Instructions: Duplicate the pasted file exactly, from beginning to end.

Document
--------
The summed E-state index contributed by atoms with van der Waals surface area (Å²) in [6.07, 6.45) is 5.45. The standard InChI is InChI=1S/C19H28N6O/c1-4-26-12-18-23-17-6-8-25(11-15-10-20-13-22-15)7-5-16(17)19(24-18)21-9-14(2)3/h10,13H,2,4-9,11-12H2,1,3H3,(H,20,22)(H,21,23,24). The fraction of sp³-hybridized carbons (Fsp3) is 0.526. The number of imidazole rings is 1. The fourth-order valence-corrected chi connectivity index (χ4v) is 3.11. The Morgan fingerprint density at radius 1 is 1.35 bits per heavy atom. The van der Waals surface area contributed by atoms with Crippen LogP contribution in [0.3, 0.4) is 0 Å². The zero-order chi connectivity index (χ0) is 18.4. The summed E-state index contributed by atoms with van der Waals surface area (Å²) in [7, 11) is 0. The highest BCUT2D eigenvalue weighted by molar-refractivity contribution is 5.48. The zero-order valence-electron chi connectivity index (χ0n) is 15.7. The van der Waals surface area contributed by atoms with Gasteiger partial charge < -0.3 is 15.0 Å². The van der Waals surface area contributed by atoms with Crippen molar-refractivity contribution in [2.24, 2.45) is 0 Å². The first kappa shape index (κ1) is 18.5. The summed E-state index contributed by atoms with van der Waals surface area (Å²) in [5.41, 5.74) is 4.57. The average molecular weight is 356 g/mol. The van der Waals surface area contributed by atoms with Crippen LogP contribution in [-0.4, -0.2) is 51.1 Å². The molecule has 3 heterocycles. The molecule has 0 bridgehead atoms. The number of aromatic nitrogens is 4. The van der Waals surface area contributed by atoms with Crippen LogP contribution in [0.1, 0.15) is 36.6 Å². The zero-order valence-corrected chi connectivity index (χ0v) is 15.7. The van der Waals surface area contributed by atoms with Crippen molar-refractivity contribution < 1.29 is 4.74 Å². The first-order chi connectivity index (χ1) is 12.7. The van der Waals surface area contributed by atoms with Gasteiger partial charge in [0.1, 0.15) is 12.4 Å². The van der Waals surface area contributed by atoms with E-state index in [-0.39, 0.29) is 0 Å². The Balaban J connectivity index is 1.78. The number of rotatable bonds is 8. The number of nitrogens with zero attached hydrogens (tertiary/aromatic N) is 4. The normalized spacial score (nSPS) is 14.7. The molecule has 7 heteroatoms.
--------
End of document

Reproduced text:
The summed E-state index contributed by atoms with van der Waals surface area (Å²) in [6.07, 6.45) is 5.45. The standard InChI is InChI=1S/C19H28N6O/c1-4-26-12-18-23-17-6-8-25(11-15-10-20-13-22-15)7-5-16(17)19(24-18)21-9-14(2)3/h10,13H,2,4-9,11-12H2,1,3H3,(H,20,22)(H,21,23,24). The fraction of sp³-hybridized carbons (Fsp3) is 0.526. The number of imidazole rings is 1. The fourth-order valence-corrected chi connectivity index (χ4v) is 3.11. The Morgan fingerprint density at radius 1 is 1.35 bits per heavy atom. The van der Waals surface area contributed by atoms with Crippen LogP contribution in [0.3, 0.4) is 0 Å². The zero-order chi connectivity index (χ0) is 18.4. The summed E-state index contributed by atoms with van der Waals surface area (Å²) in [7, 11) is 0. The highest BCUT2D eigenvalue weighted by molar-refractivity contribution is 5.48. The zero-order valence-electron chi connectivity index (χ0n) is 15.7. The van der Waals surface area contributed by atoms with Gasteiger partial charge < -0.3 is 15.0 Å². The van der Waals surface area contributed by atoms with Crippen molar-refractivity contribution in [2.24, 2.45) is 0 Å². The first kappa shape index (κ1) is 18.5. The summed E-state index contributed by atoms with van der Waals surface area (Å²) in [5.41, 5.74) is 4.57. The average molecular weight is 356 g/mol. The van der Waals surface area contributed by atoms with Crippen LogP contribution in [-0.4, -0.2) is 51.1 Å². The molecule has 3 heterocycles. The molecule has 0 bridgehead atoms. The number of aromatic nitrogens is 4. The van der Waals surface area contributed by atoms with Crippen LogP contribution in [0.1, 0.15) is 36.6 Å². The zero-order valence-corrected chi connectivity index (χ0v) is 15.7. The van der Waals surface area contributed by atoms with Crippen molar-refractivity contribution < 1.29 is 4.74 Å². The first-order chi connectivity index (χ1) is 12.7. The van der Waals surface area contributed by atoms with Gasteiger partial charge in [0.1, 0.15) is 12.4 Å². The van der Waals surface area contributed by atoms with E-state index in [-0.39, 0.29) is 0 Å². The Balaban J connectivity index is 1.78. The number of rotatable bonds is 8. The number of nitrogens with zero attached hydrogens (tertiary/aromatic N) is 4. The normalized spacial score (nSPS) is 14.7. The molecule has 7 heteroatoms.